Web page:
Panelists Discuss Online Education at Tech

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Making education more accessible — that’s what motivated Tucker Balch, an associate professor in the School of Interactive Computing, to teach a course through Coursera.  “In designing this course, I recognize that I’m not teaching an accredited Georgia Tech course,” said Balch, who will be teaching a six-week course titled “Computational Investing, Part I” that begins in late October. “Instead, I’m trying to take a portion of what I usually teach and make it accessible to a broad group.”During last Thursday’s Town Hall on Online Education, Balch’s sentiments were echoed by each of four faculty panelists who shared their experience in developing a course for Coursera, which recently partnered with Tech and other prestigious universities to offer free courses for the general public. Since the partnership was announced in July, about 70,000 people have enrolled in Tech’s Coursera courses.The event, hosted by the Office of the Provost, offered a forum for members of the campus community to discuss the future of online education at the Institute.   “We’re pursuing opportunities such as Coursera because we want to ensure that Tech has input into the online learning revolution that is occurring,” said Rafael L. Bras, provost and executive vice president for Academic Affairs. “I don’t think we have anything to fear — we’re not going to compromise quality — but we need to anticipate student needs.”Bras was joined by Nelson Baker, dean of Professional Education; Donna Llewellyn, associate vice provost of learning excellence; and Rich DeMillo, director of the Center for 21st Century Universities (C21U).“We’ve been doing this [offering distance learning options] for more than 30 years, so this isn’t brand new to us,” Baker said. “Our enrollment is close to 28,000 students annually.”One of the advantages of using online teaching methods is that faculty members are able to reach more people with their ideas, which translates into greater exposure for their research and for Georgia Tech, he added.Baker, Llewellyn and DeMillo emphasized each of their units are available to help faculty members craft and teach courses for online audiences.“I’m hoping that everyone has an opinion that they will share,” DeMillo added. “Bring us your ideas, questions and criticisms.”The town hall also provided an opportunity for the audience to ask questions of the speakers and Balch and his fellow panelists: Irfan Essa, a professor in the School of Interactive Computing; Sam Shelton, a principal research engineer in the Strategic Energy Institute and Fatimah Wirth, an instructional designer in Georgia Tech Professional Education.One of the first questions focused on how students might have more opportunities to cheat when taking courses online. Baker explained that his unit is experimenting with technology, such as eye retina scanners, that can hold students accountable.“And if we’re teaching people who want to learn, they’re not going to cheat — they’re going to do what we ask,” Balch added.Another question related to the quality of the courses. DeMillo responded by saying that it’s important to look at platforms such as Coursera and Udacity and understand that they have nothing to gain by offering courses that are low quality. For example, Udacity recently removed a course for this reason, he added.   Regents’ Professor Emeritus Ray Vito shared that the School of Mechanical Engineering is planning to offer students credit to take some of these noncredit courses. The plan is to get feedback directly from online learners regarding the pros and cons of these courses. “It will provide us with information we can use to make some better decisions about how this might affect mechanical engineering education,” he added.  To watch the town hall in its entirety, click here.  Coursera FAQsHave questions about Coursera? The Center for 21st Century Universities is ready to answer them. The center has created an FAQ site devoted to the topic. Here are a few of the featured Q&As:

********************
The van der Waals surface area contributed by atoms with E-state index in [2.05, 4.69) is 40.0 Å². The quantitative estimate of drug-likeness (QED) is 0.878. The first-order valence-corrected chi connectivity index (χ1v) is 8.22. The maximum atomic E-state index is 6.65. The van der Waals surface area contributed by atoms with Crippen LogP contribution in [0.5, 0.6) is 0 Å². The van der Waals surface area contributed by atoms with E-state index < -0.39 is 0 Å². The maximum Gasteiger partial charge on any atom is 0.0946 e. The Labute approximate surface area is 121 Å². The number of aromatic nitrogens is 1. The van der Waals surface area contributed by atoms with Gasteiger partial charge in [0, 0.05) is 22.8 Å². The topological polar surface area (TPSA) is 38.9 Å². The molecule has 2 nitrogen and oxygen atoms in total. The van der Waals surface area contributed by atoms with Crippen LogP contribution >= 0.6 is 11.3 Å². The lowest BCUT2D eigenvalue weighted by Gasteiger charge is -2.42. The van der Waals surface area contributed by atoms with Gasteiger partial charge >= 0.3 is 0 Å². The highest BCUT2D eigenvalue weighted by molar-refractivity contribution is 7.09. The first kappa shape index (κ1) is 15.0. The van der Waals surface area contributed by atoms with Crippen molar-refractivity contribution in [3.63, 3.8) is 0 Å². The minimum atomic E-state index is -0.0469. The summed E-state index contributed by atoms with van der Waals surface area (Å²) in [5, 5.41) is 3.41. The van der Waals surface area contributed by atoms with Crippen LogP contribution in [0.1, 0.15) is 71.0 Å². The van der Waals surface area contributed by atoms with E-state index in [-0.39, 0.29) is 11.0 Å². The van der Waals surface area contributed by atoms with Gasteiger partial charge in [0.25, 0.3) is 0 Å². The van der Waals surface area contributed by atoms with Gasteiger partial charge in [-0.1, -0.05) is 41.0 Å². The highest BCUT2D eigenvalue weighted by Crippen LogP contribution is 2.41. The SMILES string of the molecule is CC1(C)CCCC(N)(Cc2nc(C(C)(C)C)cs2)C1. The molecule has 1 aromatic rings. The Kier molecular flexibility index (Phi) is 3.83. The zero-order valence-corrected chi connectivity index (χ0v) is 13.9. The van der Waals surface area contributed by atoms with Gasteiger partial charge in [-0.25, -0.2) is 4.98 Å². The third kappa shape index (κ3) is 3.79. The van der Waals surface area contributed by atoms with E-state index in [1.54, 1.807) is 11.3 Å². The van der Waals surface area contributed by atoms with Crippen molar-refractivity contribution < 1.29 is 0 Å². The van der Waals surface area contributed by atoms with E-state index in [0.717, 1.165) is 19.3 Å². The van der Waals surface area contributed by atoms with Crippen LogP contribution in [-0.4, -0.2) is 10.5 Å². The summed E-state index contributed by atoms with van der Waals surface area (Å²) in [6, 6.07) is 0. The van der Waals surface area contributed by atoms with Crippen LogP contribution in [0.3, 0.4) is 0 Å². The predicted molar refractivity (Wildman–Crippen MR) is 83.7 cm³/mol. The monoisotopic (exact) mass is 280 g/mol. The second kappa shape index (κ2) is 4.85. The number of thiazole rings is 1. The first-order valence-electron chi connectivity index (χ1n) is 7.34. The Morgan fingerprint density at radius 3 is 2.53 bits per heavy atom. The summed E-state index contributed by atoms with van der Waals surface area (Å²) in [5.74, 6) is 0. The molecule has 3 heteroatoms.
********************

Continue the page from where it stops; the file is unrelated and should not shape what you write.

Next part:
• What kinds of courses are best for Coursera?The actual selection of courses is determined by faculty members. Our objective is to showcase Georgia Tech’s unique and innovative courses. That doesn’t mean that a course in biostatistics is not a good course to offer, but in general, standard courses or general education courses are low on the priority list.   
  • Who owns Coursera course content?The Coursera agreement does nothing to modify employment agreements with Tech, so the exact answer depends on how and for what purpose the course was created. There’s more information related to this in the intellectual property (IP) definition of the faculty handbook.  
  • How much communication is there among instructors and Coursera students?Direct communication will be on a limited basis due to the number of enrollees in these courses. The individual faculty member will determine the degree of interaction. Some faculty members plan on having end of the week chats or using summary questions as a means of reaching out to students.



  • Workflow Status: Published
  • Created By: Amelia Pavlik
  • Created: 09/18/2012
  • Modified By: Fletcher Moore
  • Modified: 10/07/2016

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